Recognising that PPR can be eradicated and that vaccination is central to the achievement of this much-needed endeavour, in 2012 and in the framework of the Vaccine Standards and Pilot Approach to PPR control in Africa (VSPA) programme financed by the Bill & Melinda Gates Foundation, the OIE established a PPR Vaccine Bank for eligible countries in Africa.

      This programme has underlined that the availability of high-quality and OIE compliant PPR vaccines is of paramount importance for implementing effective vaccination campaigns. It also demonstrates the role of an OIE regional Vaccine Bank in facilitating the harmonisation of PPR control methods in Africa.As of June 2016, the OIE has already delivered a total of more than 14 million doses of PPR vaccines to targeted African countries. This includes 4 million doses of PPR vaccines purchased directly by a country from the OIE PPR Vaccine Bank for Africa, and delivered with financial support provided by the World Bank.

      The World Bank is also providing support to the OIE PPR Vaccine Bank for Africa through the Regional Sahel Pastoralism Support Project (PRAPS), a six-year project (2015-2020) which targets six countries in Western and Central Africa. In this context, 72.8 million doses of PPR vaccines have already been ordered though the OIE PPR Vaccine Bank for Africa.

      The OIE is currently strengthening and expanding its PPR Vaccine Bank in order to continue to provide its Member Countries with access to high-quality vaccines at a highly competitive rate in the future. The OIE strengthened its PPR vaccine bank in 2016 by selecting, after an international call for tender, 2 producers to supply high quality vaccines at an extremely competitive price available to the countries.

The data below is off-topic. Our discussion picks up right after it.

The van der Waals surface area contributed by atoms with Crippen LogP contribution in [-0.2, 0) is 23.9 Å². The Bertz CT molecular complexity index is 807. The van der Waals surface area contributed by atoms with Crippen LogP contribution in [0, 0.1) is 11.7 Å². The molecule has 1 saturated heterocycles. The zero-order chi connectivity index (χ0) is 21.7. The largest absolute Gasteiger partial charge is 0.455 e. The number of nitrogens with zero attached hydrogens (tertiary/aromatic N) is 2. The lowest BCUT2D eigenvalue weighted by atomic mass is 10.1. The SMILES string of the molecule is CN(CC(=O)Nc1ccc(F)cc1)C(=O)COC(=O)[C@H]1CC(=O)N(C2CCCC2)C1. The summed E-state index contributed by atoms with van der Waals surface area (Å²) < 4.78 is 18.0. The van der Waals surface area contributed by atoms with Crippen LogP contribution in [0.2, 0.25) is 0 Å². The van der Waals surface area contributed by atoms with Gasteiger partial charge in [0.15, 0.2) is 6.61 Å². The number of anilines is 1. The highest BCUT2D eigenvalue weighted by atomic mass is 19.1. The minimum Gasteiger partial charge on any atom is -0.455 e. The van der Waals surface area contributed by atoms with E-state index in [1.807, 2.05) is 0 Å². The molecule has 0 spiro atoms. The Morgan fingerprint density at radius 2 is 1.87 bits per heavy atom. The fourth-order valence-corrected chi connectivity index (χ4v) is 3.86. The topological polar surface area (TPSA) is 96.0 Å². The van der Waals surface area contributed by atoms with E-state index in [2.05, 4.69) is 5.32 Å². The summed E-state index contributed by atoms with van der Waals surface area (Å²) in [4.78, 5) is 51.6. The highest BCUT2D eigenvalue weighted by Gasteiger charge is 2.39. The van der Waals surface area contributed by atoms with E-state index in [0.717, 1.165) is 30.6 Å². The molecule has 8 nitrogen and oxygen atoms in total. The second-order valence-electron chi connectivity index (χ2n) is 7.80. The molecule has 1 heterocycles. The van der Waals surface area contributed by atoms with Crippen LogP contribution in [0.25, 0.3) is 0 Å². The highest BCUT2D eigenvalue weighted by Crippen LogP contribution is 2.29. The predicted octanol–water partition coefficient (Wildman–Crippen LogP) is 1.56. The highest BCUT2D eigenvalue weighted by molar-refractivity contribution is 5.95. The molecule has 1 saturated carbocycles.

Strengthening Veterinary  Services

      The PPR Global Strategy recognises that good quality of Veterinary Services are indispensable for the successful and sustainable implementation of PPR (and other major Transboundary Animal Diseases) prevention and control activities, in addition to their other mandates and activities such as food safety, prevention of antimicrobial resistance or animal welfare.

      Therefore, Veterinary Services capacity must be strengthened as a country moves towards. This in turn will create more cost-effective opportunities to control other priority diseases. This will be attained through appropriate combinations of activities such as vaccinations against other major diseases, epidemiological investigations, diagnostic activities and treatments.

      The OIE PVS Pathway will serve to evaluate Veterinary Services compliance with OIE standards, to identify the cost of the gaps to be addressed for compliance and to address other issues such as veterinary laboratories, relevant legislation and education.




PVS Evaluation Follow-up mission with a PPR Specific Content

In order to assess Nigeria’s specific needs to control PPR, the OIE carried out a PVS Evaluation Follow-up mission with a PPR Specific Content. In this interview, Dr Olaniran Alabi explains how this report guided him and his team to address specific shortcomings in their Veterinary Services with the objective to improve the national PPR control and eradication plan across the country.

Read more

View the full interview on page 31 of the OIE 2019 Activity Report.